Writing Words With the Tips of My Toes
I hate the concept of the rough draft. I hate that rough drafts are, by nature, rough and prone to innate crappiness. I love writing, but I hate writing rough drafts because revision ideas are already floating through my brain by the time I’m done with a chapter. I’m able to move on, but it doesn’t take away the fact that I really want to get to the revisions because that’s when things really become fun for me.
What exactly do I do to prepare for a first draft? Well, first I get the idea and let it stew for a week, pretty much being the character and playing out various scenarios in my head. If I can’t let go of the idea, I start to outline each chapter with a rough summary. I never used to outline. I’d just go by the seat of my pants; however, outlines keep everything in order for me and make revision notes that much easier to come up with. And as I’ve said before, outlines prevent writer’s block for me.
Then I just start writing. As I’m writing Stolentime, I’ve been very surprised with what I’ve naturally come up with that isn’t in the outline. The outline is guiding me, my story is going in the direction that the outline has it going in, but I’ve invented scenes I didn’t plan out, and that has been incredibly fun and surprising for me. It makes the drafting process more bearable, but still, I really want to get to the revisions. This story has a lot of promise and doing the revision outline will really bring everything together.
So I have been drafting a chapter a day, or have been trying to. In fact, I should probably be doing two since there is still daylight left to burn when I finish with one. I’ll get that much closer to revisions. I plan to finish the draft some time next month and hopefully have it revised before school starts. Then I’ll give it to my beta reader and see what happens from there. I know I’ve only mentioned Stolentime and haven’t really spoken of what it’s about. Well, this is the post where I’ll finally do that.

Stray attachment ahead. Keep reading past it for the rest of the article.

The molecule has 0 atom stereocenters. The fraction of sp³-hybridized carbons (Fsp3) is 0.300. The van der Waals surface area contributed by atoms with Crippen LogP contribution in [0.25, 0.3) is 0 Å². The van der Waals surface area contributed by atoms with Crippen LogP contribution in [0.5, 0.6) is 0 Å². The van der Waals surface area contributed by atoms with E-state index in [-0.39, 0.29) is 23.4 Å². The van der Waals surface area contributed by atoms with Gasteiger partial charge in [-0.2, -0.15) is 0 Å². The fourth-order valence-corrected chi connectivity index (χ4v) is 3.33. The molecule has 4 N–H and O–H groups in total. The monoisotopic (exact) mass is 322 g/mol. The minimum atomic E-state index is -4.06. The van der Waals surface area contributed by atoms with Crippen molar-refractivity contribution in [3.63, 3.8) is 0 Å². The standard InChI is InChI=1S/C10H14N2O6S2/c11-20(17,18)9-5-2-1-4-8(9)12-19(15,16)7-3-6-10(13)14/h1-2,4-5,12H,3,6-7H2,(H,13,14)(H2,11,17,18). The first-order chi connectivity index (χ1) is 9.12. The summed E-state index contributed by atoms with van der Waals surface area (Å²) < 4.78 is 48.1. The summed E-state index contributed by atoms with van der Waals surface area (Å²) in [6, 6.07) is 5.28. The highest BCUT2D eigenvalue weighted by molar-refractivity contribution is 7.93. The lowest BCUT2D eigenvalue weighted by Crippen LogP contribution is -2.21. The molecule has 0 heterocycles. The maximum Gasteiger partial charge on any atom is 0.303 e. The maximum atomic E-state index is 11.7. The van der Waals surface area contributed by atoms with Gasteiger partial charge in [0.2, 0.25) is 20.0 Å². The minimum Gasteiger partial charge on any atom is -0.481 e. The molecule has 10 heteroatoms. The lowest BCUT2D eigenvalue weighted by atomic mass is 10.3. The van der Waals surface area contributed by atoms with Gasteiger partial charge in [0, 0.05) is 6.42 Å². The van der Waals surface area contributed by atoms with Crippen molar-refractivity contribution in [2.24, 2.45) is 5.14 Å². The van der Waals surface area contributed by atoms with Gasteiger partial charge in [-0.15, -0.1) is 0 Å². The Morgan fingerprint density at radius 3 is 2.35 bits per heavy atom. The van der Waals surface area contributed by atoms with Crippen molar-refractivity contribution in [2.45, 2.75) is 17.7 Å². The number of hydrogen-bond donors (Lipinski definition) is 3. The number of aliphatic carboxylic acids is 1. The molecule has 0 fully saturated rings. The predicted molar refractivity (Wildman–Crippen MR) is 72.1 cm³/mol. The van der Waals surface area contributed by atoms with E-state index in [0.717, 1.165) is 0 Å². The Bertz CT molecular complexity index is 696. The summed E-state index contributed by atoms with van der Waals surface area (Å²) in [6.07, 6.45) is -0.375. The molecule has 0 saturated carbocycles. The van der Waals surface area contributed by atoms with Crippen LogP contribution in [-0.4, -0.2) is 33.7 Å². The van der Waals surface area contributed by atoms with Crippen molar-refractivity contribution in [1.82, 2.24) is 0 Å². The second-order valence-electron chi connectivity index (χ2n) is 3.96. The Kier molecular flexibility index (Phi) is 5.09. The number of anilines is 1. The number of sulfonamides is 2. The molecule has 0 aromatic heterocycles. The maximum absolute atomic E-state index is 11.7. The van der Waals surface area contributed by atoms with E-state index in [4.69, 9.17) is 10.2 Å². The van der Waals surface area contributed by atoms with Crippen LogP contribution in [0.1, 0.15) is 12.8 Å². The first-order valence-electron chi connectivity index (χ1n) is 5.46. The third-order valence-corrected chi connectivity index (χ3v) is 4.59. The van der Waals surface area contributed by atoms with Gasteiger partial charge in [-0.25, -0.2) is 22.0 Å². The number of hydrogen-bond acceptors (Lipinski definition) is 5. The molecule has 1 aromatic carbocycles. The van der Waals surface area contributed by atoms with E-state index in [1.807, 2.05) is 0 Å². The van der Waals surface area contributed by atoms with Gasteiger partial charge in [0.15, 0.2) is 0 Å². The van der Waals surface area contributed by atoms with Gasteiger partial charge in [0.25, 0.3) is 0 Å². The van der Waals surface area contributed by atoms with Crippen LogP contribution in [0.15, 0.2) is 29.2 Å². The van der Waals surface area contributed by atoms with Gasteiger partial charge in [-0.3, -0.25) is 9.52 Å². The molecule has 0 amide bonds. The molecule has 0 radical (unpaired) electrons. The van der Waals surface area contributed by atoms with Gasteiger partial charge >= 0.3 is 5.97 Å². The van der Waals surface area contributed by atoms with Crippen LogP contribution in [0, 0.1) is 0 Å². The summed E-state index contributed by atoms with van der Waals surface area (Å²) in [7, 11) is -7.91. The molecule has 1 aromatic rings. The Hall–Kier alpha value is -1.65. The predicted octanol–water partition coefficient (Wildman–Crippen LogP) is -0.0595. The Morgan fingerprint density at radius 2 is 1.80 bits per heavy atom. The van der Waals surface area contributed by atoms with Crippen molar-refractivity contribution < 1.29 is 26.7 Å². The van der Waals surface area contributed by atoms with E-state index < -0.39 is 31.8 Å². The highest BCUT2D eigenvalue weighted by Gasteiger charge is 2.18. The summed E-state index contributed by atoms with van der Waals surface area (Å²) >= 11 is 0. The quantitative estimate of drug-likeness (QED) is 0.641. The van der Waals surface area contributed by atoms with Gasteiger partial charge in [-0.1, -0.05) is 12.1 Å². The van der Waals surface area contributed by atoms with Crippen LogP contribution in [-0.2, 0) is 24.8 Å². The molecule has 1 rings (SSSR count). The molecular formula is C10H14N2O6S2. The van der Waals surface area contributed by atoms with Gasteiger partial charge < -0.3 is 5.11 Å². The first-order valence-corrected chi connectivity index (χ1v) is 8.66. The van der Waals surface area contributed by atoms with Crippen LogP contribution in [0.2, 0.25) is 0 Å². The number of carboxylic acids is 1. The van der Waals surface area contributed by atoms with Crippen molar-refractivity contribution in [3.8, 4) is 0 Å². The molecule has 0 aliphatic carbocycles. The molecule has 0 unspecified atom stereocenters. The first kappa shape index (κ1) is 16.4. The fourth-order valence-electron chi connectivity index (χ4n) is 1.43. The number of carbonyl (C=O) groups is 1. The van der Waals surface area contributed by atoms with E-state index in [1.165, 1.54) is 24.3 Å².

Gene White is a suicidal teen with treatment-resistant depression. Believing he is untreatable, his attempts to drown himself fail when Claude, a puppeteer and doll maker, rescues him from his suicide attempt. He decides to take Gene on as an apprentice and teaches him through bizarre and terrifying adventures that there is value to all life, including Gene’s.
So this is the story that I am working on at the moment. While the draft sucks (because don’t they all?), the story is coming together rather nicely, even though there are elements of it that will need major tweaks, like obvious inconsistencies I haven’t cared to fix.
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